SUMMERSIDE – The City of Summerside is seeking input from residents on what works and what doesn’t when it comes to its current transit system.
© Nancy MacPhee/Journal Pioneer
Mike Cassidy (left) of Trius Transit, transit driver Chris Melanson and Summerside Mayor Basil Stewart stand in front of the city’s new public transit bus. A citywide pilot public transit service will begin this Tuesday and run five days a week. The city is contributing $2,500 a month to the pilot project.
T3 Transit has been operational since early July, offering a five-day-a-week bus service in the city for a $2 one-way fare.
At its launch, Trius Tours’ Mike Cassidy said once the citywide system was operational for two months he expected 300 daily fares.
But ridership has been much lower than expected, with numbers often below 10 passengers per day.
Coun. Ron. Dowling said at November’s council meeting that public input is needed in order to figure out what will get more people on the bus.
“Public transportation benefits all residents, whether they use it or not. It gets people to places that are important to them — jobs, medical appointments, educational opportunities and much more,” added Dowling, the city’s economic development chair.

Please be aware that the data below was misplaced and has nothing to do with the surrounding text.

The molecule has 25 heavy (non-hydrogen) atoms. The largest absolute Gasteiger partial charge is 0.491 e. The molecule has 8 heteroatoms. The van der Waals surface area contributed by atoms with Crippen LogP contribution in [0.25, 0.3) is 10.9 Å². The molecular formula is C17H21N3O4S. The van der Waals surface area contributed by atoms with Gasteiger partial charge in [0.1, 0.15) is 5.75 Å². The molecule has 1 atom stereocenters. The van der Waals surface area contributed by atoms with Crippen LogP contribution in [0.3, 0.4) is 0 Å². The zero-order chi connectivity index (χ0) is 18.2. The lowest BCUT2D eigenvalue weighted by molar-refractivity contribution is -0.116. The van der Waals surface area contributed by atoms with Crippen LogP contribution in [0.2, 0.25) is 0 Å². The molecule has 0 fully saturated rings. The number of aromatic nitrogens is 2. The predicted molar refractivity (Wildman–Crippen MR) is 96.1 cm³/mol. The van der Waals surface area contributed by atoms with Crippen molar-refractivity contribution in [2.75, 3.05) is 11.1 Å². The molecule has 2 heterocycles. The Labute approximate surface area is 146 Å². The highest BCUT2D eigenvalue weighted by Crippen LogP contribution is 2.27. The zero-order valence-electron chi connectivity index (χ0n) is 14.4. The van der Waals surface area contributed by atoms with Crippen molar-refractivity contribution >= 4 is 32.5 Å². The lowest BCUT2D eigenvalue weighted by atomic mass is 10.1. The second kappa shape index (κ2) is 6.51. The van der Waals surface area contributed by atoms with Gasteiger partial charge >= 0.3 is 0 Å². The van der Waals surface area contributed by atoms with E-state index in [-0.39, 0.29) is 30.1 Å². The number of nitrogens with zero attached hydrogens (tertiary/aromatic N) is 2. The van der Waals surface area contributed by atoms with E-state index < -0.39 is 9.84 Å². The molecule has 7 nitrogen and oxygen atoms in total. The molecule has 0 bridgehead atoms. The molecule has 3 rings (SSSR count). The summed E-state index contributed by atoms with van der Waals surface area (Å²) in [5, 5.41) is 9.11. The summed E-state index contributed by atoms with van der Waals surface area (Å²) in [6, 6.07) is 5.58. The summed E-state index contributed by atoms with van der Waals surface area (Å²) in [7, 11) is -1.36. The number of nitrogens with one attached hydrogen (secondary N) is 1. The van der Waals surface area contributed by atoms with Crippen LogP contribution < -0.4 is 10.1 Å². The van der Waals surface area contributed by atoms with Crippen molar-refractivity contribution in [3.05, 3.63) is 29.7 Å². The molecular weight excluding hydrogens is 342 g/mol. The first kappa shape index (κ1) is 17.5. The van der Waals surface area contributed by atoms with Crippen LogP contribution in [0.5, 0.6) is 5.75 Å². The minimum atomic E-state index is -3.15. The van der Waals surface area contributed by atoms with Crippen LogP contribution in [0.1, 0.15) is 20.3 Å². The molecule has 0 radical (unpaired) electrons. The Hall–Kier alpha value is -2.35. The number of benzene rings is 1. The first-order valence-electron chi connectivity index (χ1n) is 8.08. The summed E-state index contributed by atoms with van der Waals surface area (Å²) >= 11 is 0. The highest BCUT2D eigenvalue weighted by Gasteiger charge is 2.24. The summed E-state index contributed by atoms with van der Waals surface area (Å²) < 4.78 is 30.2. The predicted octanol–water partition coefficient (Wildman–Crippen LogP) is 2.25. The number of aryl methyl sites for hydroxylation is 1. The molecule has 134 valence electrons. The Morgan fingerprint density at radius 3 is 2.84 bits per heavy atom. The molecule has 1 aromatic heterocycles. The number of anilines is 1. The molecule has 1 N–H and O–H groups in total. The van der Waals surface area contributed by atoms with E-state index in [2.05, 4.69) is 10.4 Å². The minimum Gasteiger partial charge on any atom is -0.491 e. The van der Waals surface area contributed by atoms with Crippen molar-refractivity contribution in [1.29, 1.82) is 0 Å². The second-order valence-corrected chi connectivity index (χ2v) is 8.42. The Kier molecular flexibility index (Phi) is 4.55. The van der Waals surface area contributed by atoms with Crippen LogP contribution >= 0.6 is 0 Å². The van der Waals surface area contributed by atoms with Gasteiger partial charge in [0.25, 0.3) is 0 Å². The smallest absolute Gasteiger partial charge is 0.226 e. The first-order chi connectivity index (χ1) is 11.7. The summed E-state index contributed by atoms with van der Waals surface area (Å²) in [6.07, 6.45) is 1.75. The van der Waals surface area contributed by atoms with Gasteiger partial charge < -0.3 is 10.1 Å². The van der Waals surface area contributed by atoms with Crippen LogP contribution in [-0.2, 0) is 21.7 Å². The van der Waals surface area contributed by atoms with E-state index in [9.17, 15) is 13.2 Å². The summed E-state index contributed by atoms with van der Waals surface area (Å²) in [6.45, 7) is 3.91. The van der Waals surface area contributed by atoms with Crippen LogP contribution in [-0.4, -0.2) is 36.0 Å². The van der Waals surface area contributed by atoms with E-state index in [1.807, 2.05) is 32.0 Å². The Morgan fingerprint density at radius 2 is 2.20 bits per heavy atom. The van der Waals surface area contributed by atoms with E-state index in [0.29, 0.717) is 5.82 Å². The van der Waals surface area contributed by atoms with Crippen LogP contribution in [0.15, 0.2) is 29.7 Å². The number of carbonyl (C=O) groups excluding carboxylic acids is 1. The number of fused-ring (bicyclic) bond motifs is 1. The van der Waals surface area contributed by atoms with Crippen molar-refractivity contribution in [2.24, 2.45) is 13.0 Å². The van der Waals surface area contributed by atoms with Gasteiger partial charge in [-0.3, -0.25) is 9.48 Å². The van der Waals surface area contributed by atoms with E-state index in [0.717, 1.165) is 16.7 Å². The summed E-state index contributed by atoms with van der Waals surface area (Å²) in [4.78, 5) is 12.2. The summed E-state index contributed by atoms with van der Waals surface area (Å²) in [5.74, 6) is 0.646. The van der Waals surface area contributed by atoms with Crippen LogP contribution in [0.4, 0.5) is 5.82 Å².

“Public transportation is crucial to the economy. It makes and maintains jobs, helps to revitalize business districts and it allows employers to tap into a larger workforce. It stimulates commerce and increases property values and reduces our dependence on oil and helps cut our carbon footprint.”
The city currently subsidizes the pilot system to the tune of $2,500 per month. The pilot, consisting of one bus running on two predetermined routes, ends May 31, 2013.
Currently, there are no bus stops, only intersections on the route acting as a stop.
Dowling admitted that the current system, like most public transportation systems, is not without its challenges.
“We do want to hear from our citizens in this regard,” said Dowling. “In the future we may have several buses, ideally electric buses, serving our community and our neighbours. However, it all starts with one bus. If we want it to happen we must continue to improve on what we have.”
He added that the city is currently working with T3 Transit on various marketing initiatives aimed at raising public awareness of the city’s system.
“Ultimately, the success of public transportation in Summerside will depend on ridership. We want to provide every opportunity to its success,” said Dowling. “We want to know what the public sees as the positives and sees as the negatives about a public transportation system in Summerside and how we can make it better.”
Dowling encouraged anyone with comments, concerns or recommendations, to contact the city’s economic development department.